At RIAs, they’re an indispensable way to find out more about potential hires than what’s just on a resume.
While scrolling through LinkedIn recently, I came across a headline, “Recruiter shreds cover letters.” When I clicked on the headline, I found this post by recruiter Nicole Fernandez-Valle of Meta.
I couldn’t disagree more. While not a professional recruiter, I’ve had my hand in hiring for 14 years now and have advised many of our clients on their process. In the wealth management industry, I strongly feel a cover letter should be a requirement for the application process. More often than not, I base my decision to interview a candidate solely on the cover letter, with only a cursory review of the resume. Here are the four reasons I find cover letters crucial to the hiring process:
- Example of Candidate’s Writing Ability
Email is the primary mode of communication with clients today. Regardless of an employee’s specific role within your RIA, they must possess the ability to communicate via the written word. If a candidate can’t coherently and concisely answer the relatively simple question of, “Tell me about yourself and why you think you’d be a good fit for this role at our company?” they probably won’t be able to provide instructions to a client on how to open their account or add an outside account to their performance report, etc. If a candidate displays poor writing in their cover letter, I move on to the next applicant, without ever looking at the resume.
- Proof of Candidate’s Interest in the Position/Company
With job boards like LinkedIn, Indeed.com, ZipRecruiter, etc., it is very easy for an applicant to simply click “apply” on any and all job openings they come across. By requiring a bit more work on their part, you are weeding out people that aren’t really interested in the position or in the wealth management industry. Ms. Fernandez-Valle states, “Most cover letters end up being copied and pasted for every company,” and that’s the point, exactly. I want to see they’ve customized the cover letter specifically to the job opening. I look for words/phrases they’ve pulled from the job description, or reference to something they saw on our website. I want to know they are truly interested in working at our company. Applicants that can write coherently and have put in the extra effort to demonstrate they’ve done their due diligence on our firm and the role they are applying for, go to the top of the list.
- Proof the Candidate is Detail Oriented
Every job description states, “Qualified candidates must be detail oriented,” but that’s sometimes hard to prove during an interview. By stating in the job description that a cover letter is required as part of the application, you can immediately weed out those candidates who obviously didn’t read carefully. Several years ago, when I was frustrated by the number of applicants that weren’t submitting cover letters, I was told, “You can’t really blame them—you put the cover letter requirement at the very end of the job description. Do you expect them to read the entire document?” Why yes, yes I do. If this candidate can’t complete a two-page job description, I know right away that they won’t be able to service our clients at the level of detail we require. In many ways, the requirement of a cover letter works similarly to Van Halen’s famous contract rider requiring concert venues to remove all brown M&Ms from the backstage area—if the band walked in and saw brown M&Ms, they knew immediately the venue didn’t read the complicated specifications for the stage setup and the necessary steps to ensure the band’s safety during the show.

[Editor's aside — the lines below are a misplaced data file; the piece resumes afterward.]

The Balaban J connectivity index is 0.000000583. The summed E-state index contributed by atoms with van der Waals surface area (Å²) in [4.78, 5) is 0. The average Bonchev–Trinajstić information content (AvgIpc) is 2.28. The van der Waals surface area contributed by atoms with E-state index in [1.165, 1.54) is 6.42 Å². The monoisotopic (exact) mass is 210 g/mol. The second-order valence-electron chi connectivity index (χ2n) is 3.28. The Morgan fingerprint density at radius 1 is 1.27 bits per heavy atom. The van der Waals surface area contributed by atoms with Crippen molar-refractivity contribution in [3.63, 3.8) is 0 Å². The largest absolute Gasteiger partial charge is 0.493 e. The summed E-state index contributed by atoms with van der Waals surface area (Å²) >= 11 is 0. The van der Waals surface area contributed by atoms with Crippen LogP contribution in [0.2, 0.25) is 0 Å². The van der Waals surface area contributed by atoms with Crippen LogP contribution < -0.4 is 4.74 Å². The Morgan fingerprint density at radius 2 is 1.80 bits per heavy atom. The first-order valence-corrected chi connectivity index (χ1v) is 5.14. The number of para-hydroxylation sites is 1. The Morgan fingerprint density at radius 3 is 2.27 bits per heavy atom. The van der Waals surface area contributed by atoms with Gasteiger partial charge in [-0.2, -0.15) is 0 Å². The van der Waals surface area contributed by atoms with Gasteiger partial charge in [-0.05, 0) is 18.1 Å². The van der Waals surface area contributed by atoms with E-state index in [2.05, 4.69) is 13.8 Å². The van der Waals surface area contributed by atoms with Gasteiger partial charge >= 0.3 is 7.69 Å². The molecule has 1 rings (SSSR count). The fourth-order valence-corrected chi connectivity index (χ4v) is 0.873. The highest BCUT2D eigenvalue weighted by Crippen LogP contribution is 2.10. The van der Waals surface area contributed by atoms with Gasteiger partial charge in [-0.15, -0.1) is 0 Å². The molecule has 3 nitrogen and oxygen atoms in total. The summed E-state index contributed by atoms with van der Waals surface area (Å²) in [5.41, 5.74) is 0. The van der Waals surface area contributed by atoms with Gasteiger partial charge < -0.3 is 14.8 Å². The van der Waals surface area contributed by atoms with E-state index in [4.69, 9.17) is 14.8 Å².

- Allows the Candidate to Tell a Story Beyond Bullet Points on Their Resume
Many RIAs are small businesses, employing 10 to 20 employees. Culture is critical to all businesses, but the impact to culture when you are hiring your 13th employee vs. your 113th employee is huge. Therefore, it is essential RIAs get to know their candidates on a personal, as well as professional level during the hiring process. By providing someone the opportunity to tell a story in paragraph form on a cover letter, rather than through bullet points on a resume, it allows you one more avenue to learn about the candidate’s personality, as well as their experience. When Danny Chajon applied at PFI Advisors, he was able to tell us, in his cover letter, that his wife works in operations for a $4.5 billion RIA. While that doesn’t speak to his level of expertise, it told me that he was familiar with our industry and the trials and tribulations of our clients (RIA operations professionals). While we didn’t hire him solely on that fact, it told me that he was someone worth interviewing. I never would have known that fact based on his resume alone.
For the reasons stated above, I have found cover letters to be an incredibly important component of the hiring process. I was quite shocked at Nicole Fernandez-Valle’s point of view, especially considering that she must see hundreds, if not thousands, of resumes at Meta. I would think an easy screening tool like cover letters would be invaluable to her. For my hiring process, a cover letter is indispensable, and I strongly encourage you to incorporate them into your process as well.
This article originally appeared on WealthManagement.com.